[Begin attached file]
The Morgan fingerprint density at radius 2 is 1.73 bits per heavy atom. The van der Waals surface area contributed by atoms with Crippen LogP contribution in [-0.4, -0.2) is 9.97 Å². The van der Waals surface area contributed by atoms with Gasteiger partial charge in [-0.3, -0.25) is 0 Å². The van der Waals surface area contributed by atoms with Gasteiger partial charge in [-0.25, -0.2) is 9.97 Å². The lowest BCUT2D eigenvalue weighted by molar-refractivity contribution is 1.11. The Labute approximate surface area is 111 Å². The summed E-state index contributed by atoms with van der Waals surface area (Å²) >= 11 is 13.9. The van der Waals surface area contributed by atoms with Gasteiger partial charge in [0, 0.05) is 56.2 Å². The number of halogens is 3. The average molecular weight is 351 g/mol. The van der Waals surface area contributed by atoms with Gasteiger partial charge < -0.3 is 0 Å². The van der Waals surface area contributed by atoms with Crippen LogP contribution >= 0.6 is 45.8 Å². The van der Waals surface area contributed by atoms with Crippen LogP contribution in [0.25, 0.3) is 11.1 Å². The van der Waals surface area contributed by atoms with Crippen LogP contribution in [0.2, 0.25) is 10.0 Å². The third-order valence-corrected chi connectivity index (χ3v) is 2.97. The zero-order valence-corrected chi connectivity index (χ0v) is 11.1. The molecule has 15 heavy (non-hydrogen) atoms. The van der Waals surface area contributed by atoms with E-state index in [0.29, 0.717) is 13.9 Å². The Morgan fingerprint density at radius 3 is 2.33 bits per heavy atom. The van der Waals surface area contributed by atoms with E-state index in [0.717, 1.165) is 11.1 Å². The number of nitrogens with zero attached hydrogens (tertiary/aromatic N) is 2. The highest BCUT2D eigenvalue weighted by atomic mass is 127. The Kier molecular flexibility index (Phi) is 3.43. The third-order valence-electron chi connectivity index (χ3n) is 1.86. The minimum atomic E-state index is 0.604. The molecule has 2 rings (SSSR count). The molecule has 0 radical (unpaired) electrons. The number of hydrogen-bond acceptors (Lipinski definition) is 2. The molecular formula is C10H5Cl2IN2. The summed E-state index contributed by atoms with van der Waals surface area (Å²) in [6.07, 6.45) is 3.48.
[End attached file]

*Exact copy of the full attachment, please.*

The Morgan fingerprint density at radius 2 is 1.73 bits per heavy atom. The van der Waals surface area contributed by atoms with Crippen LogP contribution in [-0.4, -0.2) is 9.97 Å². The van der Waals surface area contributed by atoms with Gasteiger partial charge in [-0.3, -0.25) is 0 Å². The van der Waals surface area contributed by atoms with Gasteiger partial charge in [-0.25, -0.2) is 9.97 Å². The lowest BCUT2D eigenvalue weighted by molar-refractivity contribution is 1.11. The Labute approximate surface area is 111 Å². The summed E-state index contributed by atoms with van der Waals surface area (Å²) >= 11 is 13.9. The van der Waals surface area contributed by atoms with Gasteiger partial charge in [0, 0.05) is 56.2 Å². The number of halogens is 3. The average molecular weight is 351 g/mol. The van der Waals surface area contributed by atoms with Gasteiger partial charge < -0.3 is 0 Å². The van der Waals surface area contributed by atoms with Crippen LogP contribution >= 0.6 is 45.8 Å². The van der Waals surface area contributed by atoms with Crippen LogP contribution in [0.25, 0.3) is 11.1 Å². The van der Waals surface area contributed by atoms with Crippen LogP contribution in [0.2, 0.25) is 10.0 Å². The third-order valence-corrected chi connectivity index (χ3v) is 2.97. The zero-order valence-corrected chi connectivity index (χ0v) is 11.1. The molecule has 15 heavy (non-hydrogen) atoms. The van der Waals surface area contributed by atoms with E-state index in [0.29, 0.717) is 13.9 Å². The Morgan fingerprint density at radius 3 is 2.33 bits per heavy atom. The van der Waals surface area contributed by atoms with E-state index in [0.717, 1.165) is 11.1 Å². The number of nitrogens with zero attached hydrogens (tertiary/aromatic N) is 2. The highest BCUT2D eigenvalue weighted by atomic mass is 127. The Kier molecular flexibility index (Phi) is 3.43. The third-order valence-electron chi connectivity index (χ3n) is 1.86. The minimum atomic E-state index is 0.604. The molecule has 2 rings (SSSR count). The molecule has 0 radical (unpaired) electrons. The number of hydrogen-bond acceptors (Lipinski definition) is 2. The molecular formula is C10H5Cl2IN2. The summed E-state index contributed by atoms with van der Waals surface area (Å²) in [6.07, 6.45) is 3.48.